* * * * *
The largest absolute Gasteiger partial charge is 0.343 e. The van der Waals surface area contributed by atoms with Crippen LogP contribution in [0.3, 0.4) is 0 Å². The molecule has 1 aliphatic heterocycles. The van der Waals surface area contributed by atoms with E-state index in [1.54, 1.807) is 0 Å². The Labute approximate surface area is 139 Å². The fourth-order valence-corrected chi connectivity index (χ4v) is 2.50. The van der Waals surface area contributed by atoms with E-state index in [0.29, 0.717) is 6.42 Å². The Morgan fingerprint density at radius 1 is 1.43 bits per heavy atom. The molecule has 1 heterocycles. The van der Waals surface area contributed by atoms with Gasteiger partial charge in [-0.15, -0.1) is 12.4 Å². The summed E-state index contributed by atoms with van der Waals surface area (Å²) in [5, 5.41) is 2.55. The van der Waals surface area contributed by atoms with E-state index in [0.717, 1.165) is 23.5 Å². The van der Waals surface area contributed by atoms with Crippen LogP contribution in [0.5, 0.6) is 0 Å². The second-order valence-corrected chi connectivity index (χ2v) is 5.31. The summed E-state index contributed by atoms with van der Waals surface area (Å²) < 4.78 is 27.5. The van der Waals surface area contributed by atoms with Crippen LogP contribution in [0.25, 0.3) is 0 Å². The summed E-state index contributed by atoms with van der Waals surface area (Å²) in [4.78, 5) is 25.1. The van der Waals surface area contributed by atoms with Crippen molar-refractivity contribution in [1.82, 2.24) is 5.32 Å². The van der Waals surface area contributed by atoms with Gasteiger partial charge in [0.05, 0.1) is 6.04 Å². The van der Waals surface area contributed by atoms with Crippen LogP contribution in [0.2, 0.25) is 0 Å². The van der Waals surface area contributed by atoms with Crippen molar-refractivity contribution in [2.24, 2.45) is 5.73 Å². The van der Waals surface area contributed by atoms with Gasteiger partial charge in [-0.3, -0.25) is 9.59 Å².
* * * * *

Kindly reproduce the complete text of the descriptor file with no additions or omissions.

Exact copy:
The largest absolute Gasteiger partial charge is 0.343 e. The van der Waals surface area contributed by atoms with Crippen LogP contribution in [0.3, 0.4) is 0 Å². The molecule has 1 aliphatic heterocycles. The van der Waals surface area contributed by atoms with E-state index in [1.54, 1.807) is 0 Å². The Labute approximate surface area is 139 Å². The fourth-order valence-corrected chi connectivity index (χ4v) is 2.50. The van der Waals surface area contributed by atoms with E-state index in [0.29, 0.717) is 6.42 Å². The Morgan fingerprint density at radius 1 is 1.43 bits per heavy atom. The molecule has 1 heterocycles. The van der Waals surface area contributed by atoms with Gasteiger partial charge in [-0.15, -0.1) is 12.4 Å². The summed E-state index contributed by atoms with van der Waals surface area (Å²) in [5, 5.41) is 2.55. The van der Waals surface area contributed by atoms with E-state index in [0.717, 1.165) is 23.5 Å². The van der Waals surface area contributed by atoms with Crippen LogP contribution in [0.5, 0.6) is 0 Å². The second-order valence-corrected chi connectivity index (χ2v) is 5.31. The summed E-state index contributed by atoms with van der Waals surface area (Å²) < 4.78 is 27.5. The van der Waals surface area contributed by atoms with Crippen LogP contribution in [0.25, 0.3) is 0 Å². The summed E-state index contributed by atoms with van der Waals surface area (Å²) in [4.78, 5) is 25.1. The van der Waals surface area contributed by atoms with Crippen molar-refractivity contribution in [1.82, 2.24) is 5.32 Å². The van der Waals surface area contributed by atoms with Gasteiger partial charge in [0.05, 0.1) is 6.04 Å². The van der Waals surface area contributed by atoms with Crippen LogP contribution in [0.2, 0.25) is 0 Å². The van der Waals surface area contributed by atoms with Crippen molar-refractivity contribution in [2.24, 2.45) is 5.73 Å². The van der Waals surface area contributed by atoms with Gasteiger partial charge in [-0.3, -0.25) is 9.59 Å².